In the sixth place, to believe that the days of creation are periods means that one must inevitably fall into the error of evolutionism. There are, to be sure, those advocates of the concordistic theory who claim to reject the error of evolutionism. Evolutionism means that things have developed of themselves, that one species developed into an entirely different species, that finally the monkey developed into a man. It is claimed by these period theorists that the Lord created all the species. But, advocating the theory that the days of creation were long periods of thousands and millions of years, what do we have here? This, that the mighty speaking of God was a speaking that extended over millions of years! The Word of God, we know, inGenesis 1 and also in Psalm 33, declares that by the word of the Lord were the heavens made and all the host of them by the breath of His mouth, and also that the Lord speaks and it is and He commands and it stands. But, what a strange speaking of the Almighty we have here! Man, it is contended, did not develop from a monkey! God made Adam by His almighty, creative power! But, this forming of Adam by the Lord extended over millions of, years? Is this the Scriptural account of creation as set forth in Genesis 1? There we read: “And God said, Let there be light, and there was light.” Ask a child how long it required the Lord to make light, and he will tell you that it required Him just as long to make light as it took Him to say it! And this applies throughout the first chapter of Genesis 1. Hence, how majestic is Scripture’s account of the creation in Genesis 1! How marvelously and wonderfully Genesis 1 speaks of the almighty power of our God! And we will have occasion presently to call attention to other Scriptural passages. One thing is sure: that the speaking of God extended over thousands and millions of years is nowhere to be concluded from the Word of God! 

In the seventh place, what a strange impression this concordistic theory leaves upon us as far as the work of the Lord is concerned! Then we have the utterly strange presentation that the Lord, in creating a building, constructs such a building that it has but one story above the ground and thousands of stories below, the ground. We mean the following. We believe, of course, that Christ will return upon the clouds of heaven. We do not believe that the world is gradually being prepared for the kingdom of God and of His Christ, and that, slowly but surely, sin and misery and wars and death, etc., will be removed and be replaced by the wonderful kingdom of God in Christ. This is the heresy of post-millennialism. We believe in a personal and bodily return of our Lord Jesus Christ upon the clouds of heaven, and that then we will have the perfected kingdom of our God in Christ in a new heaven and a new earth. Then all that which is old shall have passed away and everything will have become new. When He will return we do not know. Only the Father knows the hour of the coming of the Son of Man. Let us presuppose that the coming of Christ into the world in Bethlehem took place in the center of history, that approximately two thousand years remain before His return at the last day. In the light of history and the signs of His coming which are held before us in the holy Scriptures, this is hardly conceivable. One can hardly believe that another two thousand years must elapse before His final appearance. But let us assume this merely for the sake of argument. The world, then, beginning with Adam’s fall, will have existed, shall we say, some eight to ten thousand years when Christ returns to make all things new. This is just like a carpenter or a builder who, when building a house, builds one floor above the ground and a basement of some thousands of stories below the ground! How strange! What builder builds in such a manner! And this should characterize the Divine Builder and heavenly Architect! From all this we may safely conclude that the concordistic theory, that the days of creation are long periods of time, involves us in all kinds of monstrosities, and that it does not compare with Scripture’s sublime and majestic account of the creation of the heavens and the earth.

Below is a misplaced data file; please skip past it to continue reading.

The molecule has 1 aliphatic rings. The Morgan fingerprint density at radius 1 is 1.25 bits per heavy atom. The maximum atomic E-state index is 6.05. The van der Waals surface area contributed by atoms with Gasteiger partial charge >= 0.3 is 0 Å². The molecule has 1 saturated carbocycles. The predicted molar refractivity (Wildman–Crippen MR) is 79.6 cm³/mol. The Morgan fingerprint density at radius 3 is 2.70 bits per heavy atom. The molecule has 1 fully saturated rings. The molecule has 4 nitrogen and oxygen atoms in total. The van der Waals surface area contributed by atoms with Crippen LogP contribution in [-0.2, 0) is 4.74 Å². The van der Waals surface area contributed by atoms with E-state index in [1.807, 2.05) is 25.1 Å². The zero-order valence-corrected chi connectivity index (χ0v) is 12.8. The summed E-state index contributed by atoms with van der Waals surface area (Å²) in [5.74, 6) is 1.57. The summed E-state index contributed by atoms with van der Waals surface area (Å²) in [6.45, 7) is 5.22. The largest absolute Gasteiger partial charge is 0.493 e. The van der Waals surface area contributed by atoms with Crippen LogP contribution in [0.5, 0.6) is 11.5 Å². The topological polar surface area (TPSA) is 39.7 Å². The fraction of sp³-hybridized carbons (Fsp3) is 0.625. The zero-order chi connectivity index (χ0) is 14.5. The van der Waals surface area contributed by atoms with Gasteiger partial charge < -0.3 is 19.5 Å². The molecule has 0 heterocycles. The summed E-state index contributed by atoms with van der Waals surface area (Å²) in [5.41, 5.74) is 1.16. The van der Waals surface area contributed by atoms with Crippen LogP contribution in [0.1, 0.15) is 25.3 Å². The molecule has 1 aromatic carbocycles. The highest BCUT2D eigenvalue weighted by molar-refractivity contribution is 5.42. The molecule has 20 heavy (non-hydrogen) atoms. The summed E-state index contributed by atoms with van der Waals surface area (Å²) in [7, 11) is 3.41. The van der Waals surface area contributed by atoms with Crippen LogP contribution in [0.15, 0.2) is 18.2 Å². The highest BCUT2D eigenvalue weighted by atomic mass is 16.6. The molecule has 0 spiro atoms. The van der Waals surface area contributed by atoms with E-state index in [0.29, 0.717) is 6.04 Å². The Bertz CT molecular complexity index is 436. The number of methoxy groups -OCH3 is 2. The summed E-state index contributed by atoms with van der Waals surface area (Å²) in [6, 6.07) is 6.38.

In addition to the grounds we have mentioned in this article and in our preceding article, we now wish to conclude by calling the attention of our readers to the fourth commandment. It is hardly necessary to quote the fourth commandment. We do wish to emphasize that the ten commandments were proclaimed into the ears of the people by the Lord and given by the Lord to Israel through Moses upon the two tables of stone at Mt. Sinai during Israel’s sojourn from the land of Egypt to the land of Canaan. In this fourth commandment we are told that the Lord created all things in six days and that he rested upon the seventh day, and also that He hallowed the seventh day; we are to do all our work in six days and rest upon the seventh day. One wonders what Israel thought when these commandments were proclaimed in their ears, whether they concluded that these creation days were periods. Surely the days in which the people of God were to do all their work and the seventh day in which they were to rest and cease from all their labors were ordinary days of twenty-four hours. And if we read that we must labour six days and rest upon the seventh day because the Lord created all things in six days and rested upon the seventh, must we not apply the sound principle of exegesis that the same word in the same connection must have the same meaning? One therefore violates the holy and infallible record when he would maintain that the days of creation were long periods of time. The concordistic theory certainly violates the clear language of the Word of the Lord as set forth in the fourth commandment.